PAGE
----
Thursday, 22 April 2021

Jaclyn Desforges : part four

Why is poetry important? 

I’m going to answer a slightly different question: why is poetry important right now? Because it really is. We are seeing all around us the direct impact that lies have on society. Words are killing people, whether through covid disinformation or conspiracy theories that lead to violence or whatever else. People are using words willy-nilly out there, and it’s causing harm and destruction and confusion. So maybe poetry isn’t the answer, exactly, but it’s a potentially powerful response to these circumstances. It’s an art form that’s based on saying true things, symbolically and rhythmically, so we can to some extent bypass the intellectual mind, the mental blocks that stop us from being able to understand each other, and communicate directly through the heart. 

Poetry has been very much intellectualized. There’s a lot of gatekeeping around it, for both readers and writers. Every time I send a new poem to my mom, for example, she makes sure to preface her response with some variation of “I don’t understand poetry, but…” There’s a fear there that her interpretation or experience of the work is going to be wrong.

But the things is, even I don’t always fully understand the poems I write. They’re not intellectual exercises for me. Maybe they are for some other poets. But when I read a poem to someone, I don’t need or want them to solve it or figure it out or understand it. I just want them to listen and then feel something. Maybe it has something to do with the way poetry is taught in high school? I remember so much deconstruction. What is the author trying to say, what is the function of this metaphor, etc. Makes you think that a poem works like a machine. But it’s not a machine. It’s a magic spell, or some kind of organism.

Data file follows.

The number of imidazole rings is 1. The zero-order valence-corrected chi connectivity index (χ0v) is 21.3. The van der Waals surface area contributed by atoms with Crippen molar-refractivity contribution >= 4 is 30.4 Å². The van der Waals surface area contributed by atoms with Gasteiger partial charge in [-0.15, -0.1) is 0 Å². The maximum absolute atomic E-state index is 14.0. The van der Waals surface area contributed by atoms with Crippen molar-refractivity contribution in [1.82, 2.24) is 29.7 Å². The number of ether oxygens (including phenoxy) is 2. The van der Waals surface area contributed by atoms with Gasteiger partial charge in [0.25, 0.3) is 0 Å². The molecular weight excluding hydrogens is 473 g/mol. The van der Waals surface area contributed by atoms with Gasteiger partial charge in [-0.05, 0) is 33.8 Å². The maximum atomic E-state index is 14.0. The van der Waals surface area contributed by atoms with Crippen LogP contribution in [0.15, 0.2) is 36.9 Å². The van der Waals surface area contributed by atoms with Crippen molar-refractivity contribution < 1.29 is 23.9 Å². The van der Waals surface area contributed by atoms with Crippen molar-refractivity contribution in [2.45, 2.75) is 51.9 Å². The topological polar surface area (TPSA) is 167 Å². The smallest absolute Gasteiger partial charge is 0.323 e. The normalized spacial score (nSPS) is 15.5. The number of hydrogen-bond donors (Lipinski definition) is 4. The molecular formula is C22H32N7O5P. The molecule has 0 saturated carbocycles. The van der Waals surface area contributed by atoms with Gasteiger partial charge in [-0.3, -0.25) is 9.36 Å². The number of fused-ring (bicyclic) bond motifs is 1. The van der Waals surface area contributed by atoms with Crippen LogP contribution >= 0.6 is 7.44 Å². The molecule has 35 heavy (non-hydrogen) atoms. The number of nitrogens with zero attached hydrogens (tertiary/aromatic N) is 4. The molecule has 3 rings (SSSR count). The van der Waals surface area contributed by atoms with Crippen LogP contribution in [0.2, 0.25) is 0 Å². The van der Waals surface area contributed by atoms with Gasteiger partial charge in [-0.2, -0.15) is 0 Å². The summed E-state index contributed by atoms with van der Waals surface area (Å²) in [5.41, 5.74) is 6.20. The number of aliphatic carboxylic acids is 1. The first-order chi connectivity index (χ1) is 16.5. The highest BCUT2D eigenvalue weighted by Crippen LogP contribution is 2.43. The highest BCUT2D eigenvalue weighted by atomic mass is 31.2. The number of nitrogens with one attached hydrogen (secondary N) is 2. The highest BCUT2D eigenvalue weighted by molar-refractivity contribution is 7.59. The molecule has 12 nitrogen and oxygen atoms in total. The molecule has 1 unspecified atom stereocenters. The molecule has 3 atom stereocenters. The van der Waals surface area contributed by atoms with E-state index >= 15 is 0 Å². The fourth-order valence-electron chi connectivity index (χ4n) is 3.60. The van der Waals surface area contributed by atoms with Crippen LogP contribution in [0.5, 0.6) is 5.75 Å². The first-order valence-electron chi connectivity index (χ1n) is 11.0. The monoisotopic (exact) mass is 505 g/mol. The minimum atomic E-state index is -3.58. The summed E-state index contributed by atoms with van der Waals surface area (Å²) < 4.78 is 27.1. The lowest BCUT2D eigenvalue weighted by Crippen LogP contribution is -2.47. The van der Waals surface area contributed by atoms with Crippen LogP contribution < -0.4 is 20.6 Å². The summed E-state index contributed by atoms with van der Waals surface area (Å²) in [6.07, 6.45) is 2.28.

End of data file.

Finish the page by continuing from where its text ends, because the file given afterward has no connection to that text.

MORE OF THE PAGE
What I didn’t understand early on is that in poetry, meaning stacks. If a word in a poem triggers a feeling in you, or makes you remember something, that meaning goes into the poem. And in my head canon at least, that meaning becomes part of the poem, even if it’s a meaning that only you understand. So the more poems are read and shared and experienced, the more meaningful they become. It’s like that game Katamari, where the ball of objects grows bigger and bigger and bigger, picking up everything in its path. All that gatekeeping does is restrict the enjoyment and proliferation of poetry to a group of people who are supposedly in the know. But nobody really knows. I think poetry tries to put words to the great mysteries of life. And nobody has those answers. 

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